Did you know that the remarkable yellows of J.M.W Turner’s shimmering, sun-lit seascapes derived from the urine of mango-fed cows? That the rich reds that decorate some of Raphael, Rembrandt and Rubens’ greatest masterpieces were made using pigment from cochineal (a type of insect found on prickly-pear cacti in Mexico, and which is still controversially used by the food and cosmetic industry today)? Or that the ultramarine blue that Giotto described as the most illustrious, beautiful and perfect of all colours – and which helped win him timeless fame – comes from lapis lazuli, a gem stone that could only be sourced from in a single mountain range in Afghanistan and rivalled the price of gold?
While artists today can buy their paints in neat tubes online, the vibrant colours of their forefathers were not achieved with nearly as much ease. The alchemy of colour was an art in itself, and it is the strange, curious and often highly dangerous recipes and processes (some involving lethal levels of arsenic and mercury) that were used to create many of the most vivid colours of the past that forms the focus of The John Rylands Library’s latest exhibition.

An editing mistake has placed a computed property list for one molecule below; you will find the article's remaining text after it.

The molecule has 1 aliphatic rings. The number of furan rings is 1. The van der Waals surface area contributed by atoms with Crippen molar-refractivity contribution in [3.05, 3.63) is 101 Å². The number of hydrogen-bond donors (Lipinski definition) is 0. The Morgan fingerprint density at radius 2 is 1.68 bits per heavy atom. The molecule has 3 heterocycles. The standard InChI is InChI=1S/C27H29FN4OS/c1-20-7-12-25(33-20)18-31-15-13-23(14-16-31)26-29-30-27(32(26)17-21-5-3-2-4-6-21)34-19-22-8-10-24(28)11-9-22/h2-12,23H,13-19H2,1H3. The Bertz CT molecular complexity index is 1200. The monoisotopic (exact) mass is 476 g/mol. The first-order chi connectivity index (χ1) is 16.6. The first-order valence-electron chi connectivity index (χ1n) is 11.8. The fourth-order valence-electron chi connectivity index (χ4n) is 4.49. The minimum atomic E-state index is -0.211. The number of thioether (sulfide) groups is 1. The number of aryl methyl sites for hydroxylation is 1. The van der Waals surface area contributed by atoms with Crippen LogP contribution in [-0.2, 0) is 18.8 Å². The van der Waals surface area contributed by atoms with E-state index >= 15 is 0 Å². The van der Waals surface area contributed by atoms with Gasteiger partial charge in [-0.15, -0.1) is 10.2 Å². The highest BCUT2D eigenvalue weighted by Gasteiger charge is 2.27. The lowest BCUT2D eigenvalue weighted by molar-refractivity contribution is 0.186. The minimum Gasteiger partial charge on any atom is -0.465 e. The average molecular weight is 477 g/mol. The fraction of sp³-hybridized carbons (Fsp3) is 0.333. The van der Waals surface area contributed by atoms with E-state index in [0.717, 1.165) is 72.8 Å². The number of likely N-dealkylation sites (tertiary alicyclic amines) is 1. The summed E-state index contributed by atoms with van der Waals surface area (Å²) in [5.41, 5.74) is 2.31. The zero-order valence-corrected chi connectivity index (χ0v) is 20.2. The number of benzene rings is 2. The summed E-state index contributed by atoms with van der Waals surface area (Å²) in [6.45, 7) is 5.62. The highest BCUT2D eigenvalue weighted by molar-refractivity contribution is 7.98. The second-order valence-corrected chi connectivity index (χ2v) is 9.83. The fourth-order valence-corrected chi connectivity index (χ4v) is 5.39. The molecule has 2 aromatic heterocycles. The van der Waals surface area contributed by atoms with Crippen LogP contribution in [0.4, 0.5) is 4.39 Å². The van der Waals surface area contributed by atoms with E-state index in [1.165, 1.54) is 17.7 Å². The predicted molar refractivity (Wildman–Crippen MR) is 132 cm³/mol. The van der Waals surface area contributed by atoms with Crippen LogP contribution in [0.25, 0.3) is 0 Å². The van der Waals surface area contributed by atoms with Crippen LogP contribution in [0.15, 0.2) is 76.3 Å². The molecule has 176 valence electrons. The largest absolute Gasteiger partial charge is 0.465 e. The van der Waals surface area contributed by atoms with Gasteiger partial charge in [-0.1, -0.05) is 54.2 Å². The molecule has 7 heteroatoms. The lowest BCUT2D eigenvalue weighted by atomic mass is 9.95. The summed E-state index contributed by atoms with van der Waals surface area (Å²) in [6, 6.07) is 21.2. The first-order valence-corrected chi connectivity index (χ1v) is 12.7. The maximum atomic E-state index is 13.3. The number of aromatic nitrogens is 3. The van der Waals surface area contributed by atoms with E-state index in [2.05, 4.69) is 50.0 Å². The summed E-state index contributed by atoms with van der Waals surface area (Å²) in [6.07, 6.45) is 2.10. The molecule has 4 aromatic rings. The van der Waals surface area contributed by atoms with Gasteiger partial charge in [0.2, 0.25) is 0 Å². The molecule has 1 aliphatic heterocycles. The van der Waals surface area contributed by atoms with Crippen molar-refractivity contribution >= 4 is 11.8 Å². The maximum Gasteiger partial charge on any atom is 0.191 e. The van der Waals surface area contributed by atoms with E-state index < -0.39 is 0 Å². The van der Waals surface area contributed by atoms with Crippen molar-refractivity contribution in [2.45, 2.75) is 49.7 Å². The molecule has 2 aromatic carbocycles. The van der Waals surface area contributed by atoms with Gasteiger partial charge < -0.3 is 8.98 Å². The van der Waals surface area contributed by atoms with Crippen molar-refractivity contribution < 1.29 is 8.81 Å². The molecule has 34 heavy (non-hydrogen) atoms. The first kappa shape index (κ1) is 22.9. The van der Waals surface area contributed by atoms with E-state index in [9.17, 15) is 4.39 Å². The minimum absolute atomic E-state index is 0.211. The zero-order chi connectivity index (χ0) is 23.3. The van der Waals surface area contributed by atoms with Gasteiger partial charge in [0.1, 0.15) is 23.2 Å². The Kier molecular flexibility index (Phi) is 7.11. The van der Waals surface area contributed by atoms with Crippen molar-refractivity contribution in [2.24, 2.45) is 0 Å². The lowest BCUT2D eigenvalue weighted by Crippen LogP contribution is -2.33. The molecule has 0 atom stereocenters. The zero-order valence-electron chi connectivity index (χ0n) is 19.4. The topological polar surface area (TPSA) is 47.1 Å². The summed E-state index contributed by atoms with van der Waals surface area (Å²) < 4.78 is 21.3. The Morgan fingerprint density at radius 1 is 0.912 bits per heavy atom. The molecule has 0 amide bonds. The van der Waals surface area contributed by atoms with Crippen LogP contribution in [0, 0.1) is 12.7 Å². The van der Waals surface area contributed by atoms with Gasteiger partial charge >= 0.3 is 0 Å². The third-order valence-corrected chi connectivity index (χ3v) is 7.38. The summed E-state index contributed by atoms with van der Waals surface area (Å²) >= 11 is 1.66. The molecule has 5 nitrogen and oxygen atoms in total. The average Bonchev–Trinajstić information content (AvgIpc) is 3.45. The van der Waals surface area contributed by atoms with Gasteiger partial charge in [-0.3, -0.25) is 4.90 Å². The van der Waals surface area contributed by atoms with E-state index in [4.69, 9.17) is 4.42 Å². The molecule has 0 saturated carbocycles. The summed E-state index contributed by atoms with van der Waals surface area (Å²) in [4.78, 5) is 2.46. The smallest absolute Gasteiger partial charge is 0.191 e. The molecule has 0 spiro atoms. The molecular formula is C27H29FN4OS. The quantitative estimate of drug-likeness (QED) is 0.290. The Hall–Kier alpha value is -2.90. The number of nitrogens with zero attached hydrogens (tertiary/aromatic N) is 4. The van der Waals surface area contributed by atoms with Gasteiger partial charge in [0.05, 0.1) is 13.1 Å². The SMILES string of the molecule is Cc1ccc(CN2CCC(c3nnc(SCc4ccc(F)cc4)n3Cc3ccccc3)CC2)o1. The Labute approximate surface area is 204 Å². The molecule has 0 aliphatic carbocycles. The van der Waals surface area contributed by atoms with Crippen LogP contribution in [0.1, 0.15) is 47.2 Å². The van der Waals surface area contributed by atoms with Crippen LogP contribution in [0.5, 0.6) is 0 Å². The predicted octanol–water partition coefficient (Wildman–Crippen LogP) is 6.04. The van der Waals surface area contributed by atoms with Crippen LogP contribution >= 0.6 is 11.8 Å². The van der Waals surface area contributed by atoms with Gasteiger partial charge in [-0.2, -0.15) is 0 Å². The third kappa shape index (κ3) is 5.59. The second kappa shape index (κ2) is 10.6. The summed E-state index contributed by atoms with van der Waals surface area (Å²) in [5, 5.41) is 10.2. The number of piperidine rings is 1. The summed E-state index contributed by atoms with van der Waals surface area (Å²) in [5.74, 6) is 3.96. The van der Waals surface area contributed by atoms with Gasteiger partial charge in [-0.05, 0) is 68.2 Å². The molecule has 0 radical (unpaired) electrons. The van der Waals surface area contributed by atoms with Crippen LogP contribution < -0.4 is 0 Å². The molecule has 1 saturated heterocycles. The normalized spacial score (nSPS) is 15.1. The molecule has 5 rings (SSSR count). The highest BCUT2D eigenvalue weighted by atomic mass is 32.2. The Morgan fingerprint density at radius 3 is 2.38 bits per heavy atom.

The Alchemy of Colour will explore the fascinating stories behind the history of colour in art through the library’s renowned collection of rare illuminated manuscripts. Using examples from around the world – such as the vivid greens and blues that still leap from the pages of a 15th-century French text, and the unwaveringly bright yellows of an 18th-century Indian painting – visitors will not only learn more about the often ‘cloak-and-dagger’ methods behind the medieval and Renaissance palette, but also have the chance to encounter the intense beauty of some of the most important highlights of The John Rylands Library collection.
Prepare to have your understanding of colour altered for good.